Early in my career, I'd declare I'm part of the creative class, in part, because of my dislike for math. Today, I still wouldn't trade my career for anything. But I've learned to love math.
The silos between art and science dissolved long ago. And every public relations professional should love math and, more specifically, data. Here are just three reasons.
1) Inform Strategy: Since hugging it out with data, I've been able to show clients exactly why I'm proposing a specific editorial strategy. It's all thanks to insights mined from search queries and social data.
Searches tell us what content an audience is looking for and social data tells us what content they're talking about. This is just one way data can inform strategy.
2) Create Content: We've been talking about this for years. And you may love or hate infographics at this point, but they remind us how data can fuel very visual content. Data is everywhere, it doesn't have to come from primary/expensive research.
Mappos is my all-time favorite example of how Zappos uses, without violating customer privacy, the zip code and item numbers from each order to create killer content.
3) Measure Success: Out of respect, I should just put a picture of Katie Paine here and call it a day. But first, I'll remind everyone in this data-laden world, the key is not just measuring...it's measuring success.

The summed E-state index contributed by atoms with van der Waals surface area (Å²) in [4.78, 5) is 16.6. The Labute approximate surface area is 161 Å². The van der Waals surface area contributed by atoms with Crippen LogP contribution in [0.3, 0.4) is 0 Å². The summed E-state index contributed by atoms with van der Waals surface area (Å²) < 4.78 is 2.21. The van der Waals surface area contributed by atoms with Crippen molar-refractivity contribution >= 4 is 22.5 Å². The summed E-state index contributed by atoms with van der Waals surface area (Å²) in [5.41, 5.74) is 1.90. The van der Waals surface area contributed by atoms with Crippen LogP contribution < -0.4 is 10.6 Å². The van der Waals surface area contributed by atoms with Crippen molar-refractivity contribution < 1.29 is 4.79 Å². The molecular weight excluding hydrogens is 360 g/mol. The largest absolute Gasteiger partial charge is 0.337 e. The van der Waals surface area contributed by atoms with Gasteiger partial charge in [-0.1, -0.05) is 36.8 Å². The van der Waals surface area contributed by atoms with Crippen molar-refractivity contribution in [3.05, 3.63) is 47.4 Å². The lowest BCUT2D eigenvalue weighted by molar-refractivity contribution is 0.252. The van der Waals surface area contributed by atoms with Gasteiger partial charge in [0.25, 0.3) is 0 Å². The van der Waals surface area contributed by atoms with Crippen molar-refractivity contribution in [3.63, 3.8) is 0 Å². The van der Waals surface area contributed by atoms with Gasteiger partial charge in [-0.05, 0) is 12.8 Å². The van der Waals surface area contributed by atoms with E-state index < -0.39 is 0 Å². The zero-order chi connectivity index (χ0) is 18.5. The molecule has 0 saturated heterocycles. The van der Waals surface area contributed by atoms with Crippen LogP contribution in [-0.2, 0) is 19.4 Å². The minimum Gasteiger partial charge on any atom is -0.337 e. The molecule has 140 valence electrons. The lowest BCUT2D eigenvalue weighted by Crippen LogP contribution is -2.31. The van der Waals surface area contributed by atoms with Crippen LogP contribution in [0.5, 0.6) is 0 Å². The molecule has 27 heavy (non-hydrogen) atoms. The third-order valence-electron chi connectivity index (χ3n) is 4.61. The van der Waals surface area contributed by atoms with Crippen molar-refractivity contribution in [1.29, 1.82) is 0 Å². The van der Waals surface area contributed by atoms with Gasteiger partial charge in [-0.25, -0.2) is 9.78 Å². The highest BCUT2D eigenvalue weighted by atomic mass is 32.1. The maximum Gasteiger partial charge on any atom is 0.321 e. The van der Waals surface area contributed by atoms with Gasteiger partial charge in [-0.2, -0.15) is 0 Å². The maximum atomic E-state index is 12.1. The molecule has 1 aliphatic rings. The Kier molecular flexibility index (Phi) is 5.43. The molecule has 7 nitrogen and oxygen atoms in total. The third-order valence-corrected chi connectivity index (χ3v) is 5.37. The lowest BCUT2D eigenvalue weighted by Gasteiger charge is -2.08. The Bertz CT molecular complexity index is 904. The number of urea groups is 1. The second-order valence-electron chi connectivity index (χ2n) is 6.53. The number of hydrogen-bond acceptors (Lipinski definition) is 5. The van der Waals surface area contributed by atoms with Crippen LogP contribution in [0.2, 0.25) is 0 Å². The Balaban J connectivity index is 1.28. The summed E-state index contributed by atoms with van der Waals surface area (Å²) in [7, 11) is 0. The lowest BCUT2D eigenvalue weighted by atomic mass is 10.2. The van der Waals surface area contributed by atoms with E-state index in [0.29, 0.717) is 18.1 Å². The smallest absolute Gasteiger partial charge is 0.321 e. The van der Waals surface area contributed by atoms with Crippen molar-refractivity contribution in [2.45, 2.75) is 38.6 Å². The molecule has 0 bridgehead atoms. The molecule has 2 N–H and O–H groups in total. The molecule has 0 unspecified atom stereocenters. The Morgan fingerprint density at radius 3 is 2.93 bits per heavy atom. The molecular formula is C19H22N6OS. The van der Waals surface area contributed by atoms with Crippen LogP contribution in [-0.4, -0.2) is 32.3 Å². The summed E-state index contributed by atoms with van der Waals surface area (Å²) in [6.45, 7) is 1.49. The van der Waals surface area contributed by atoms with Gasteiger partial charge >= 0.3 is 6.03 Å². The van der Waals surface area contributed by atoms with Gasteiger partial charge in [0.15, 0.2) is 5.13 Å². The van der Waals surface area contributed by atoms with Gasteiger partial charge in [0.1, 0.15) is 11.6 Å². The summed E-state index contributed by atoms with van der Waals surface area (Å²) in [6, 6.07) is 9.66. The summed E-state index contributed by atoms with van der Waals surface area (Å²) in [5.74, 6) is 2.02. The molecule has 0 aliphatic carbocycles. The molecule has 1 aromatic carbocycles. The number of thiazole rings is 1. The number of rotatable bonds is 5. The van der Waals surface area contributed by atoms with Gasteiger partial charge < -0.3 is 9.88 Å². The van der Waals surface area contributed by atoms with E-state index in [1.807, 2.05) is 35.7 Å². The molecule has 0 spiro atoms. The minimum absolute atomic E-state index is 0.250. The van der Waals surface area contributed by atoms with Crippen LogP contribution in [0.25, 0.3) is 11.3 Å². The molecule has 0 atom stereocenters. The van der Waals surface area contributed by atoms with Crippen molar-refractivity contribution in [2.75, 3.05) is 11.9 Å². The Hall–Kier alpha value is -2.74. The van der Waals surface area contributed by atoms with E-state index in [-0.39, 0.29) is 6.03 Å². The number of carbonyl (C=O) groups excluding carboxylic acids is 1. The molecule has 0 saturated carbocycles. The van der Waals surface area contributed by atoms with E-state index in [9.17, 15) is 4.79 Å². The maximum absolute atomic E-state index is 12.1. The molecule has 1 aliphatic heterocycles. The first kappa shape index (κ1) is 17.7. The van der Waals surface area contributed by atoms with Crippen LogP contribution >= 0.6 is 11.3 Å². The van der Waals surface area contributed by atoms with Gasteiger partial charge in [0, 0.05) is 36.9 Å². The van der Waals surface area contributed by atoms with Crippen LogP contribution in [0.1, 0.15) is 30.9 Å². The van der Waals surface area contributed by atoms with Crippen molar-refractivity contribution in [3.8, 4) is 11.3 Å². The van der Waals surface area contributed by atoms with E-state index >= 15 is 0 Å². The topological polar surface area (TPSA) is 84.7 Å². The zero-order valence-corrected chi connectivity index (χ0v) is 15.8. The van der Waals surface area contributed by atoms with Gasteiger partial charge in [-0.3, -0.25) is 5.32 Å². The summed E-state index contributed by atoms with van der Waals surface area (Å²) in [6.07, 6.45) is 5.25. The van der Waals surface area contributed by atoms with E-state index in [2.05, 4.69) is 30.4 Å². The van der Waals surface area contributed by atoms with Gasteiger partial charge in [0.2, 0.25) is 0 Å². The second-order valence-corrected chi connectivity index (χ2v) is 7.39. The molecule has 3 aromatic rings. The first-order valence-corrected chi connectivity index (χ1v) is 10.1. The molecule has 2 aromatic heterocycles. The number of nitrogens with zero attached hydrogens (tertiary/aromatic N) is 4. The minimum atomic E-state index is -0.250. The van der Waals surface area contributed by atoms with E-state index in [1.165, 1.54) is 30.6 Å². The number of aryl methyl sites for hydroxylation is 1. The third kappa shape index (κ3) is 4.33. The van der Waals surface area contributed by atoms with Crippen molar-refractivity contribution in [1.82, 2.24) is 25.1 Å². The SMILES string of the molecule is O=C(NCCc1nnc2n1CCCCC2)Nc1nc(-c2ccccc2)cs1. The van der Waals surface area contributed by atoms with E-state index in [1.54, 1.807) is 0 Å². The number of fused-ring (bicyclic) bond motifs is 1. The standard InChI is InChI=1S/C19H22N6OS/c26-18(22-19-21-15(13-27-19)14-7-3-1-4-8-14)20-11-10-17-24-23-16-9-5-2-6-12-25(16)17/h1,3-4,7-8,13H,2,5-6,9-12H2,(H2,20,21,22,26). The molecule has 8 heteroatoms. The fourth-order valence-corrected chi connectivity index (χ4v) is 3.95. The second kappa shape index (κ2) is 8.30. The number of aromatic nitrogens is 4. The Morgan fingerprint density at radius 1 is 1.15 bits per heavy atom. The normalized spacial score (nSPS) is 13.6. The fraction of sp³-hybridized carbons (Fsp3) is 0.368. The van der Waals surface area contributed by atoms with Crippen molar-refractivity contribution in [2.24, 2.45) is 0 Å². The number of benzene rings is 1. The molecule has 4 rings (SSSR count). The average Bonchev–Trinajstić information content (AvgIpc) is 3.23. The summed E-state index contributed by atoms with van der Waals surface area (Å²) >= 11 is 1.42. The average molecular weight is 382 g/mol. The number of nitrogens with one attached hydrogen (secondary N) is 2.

That requires agreeing on what success looks like before you get started. And there is a difference between progress metrics and success metrics. Progress metrics show a plan is working. Success metrics show the plan worked.
4) Optimize Content: A fourth reason? Hey, I told you I loved math, I didn't say I was good at it. We've discussed the need to tap data throughout the research, plan, execute and measure process.
Once we publish our client's (data-informed) content, we support it with paid discovery to drive audience to it more quickly than organic search. Performance data from this is layered with web analytics to see how the content is reasonating with our audience.
A follow-up check of search and social data makes sure nothing new has emerged. And each batch of content improves based on what you've learned from the previously published stories.
Art x Science = Innovation
When I started in content marketing, it was called custom publishing. And the big difference between then and now is how we've moved from 100 percent art-driven projects to projects driven by a mix of art and science.
Hopefully you've seen above that by tapping art and science, you'll make something better than either side of your brain could create by itself.
:: Kevin Dugan, @prblog
photo credit: B Tal via photopin cc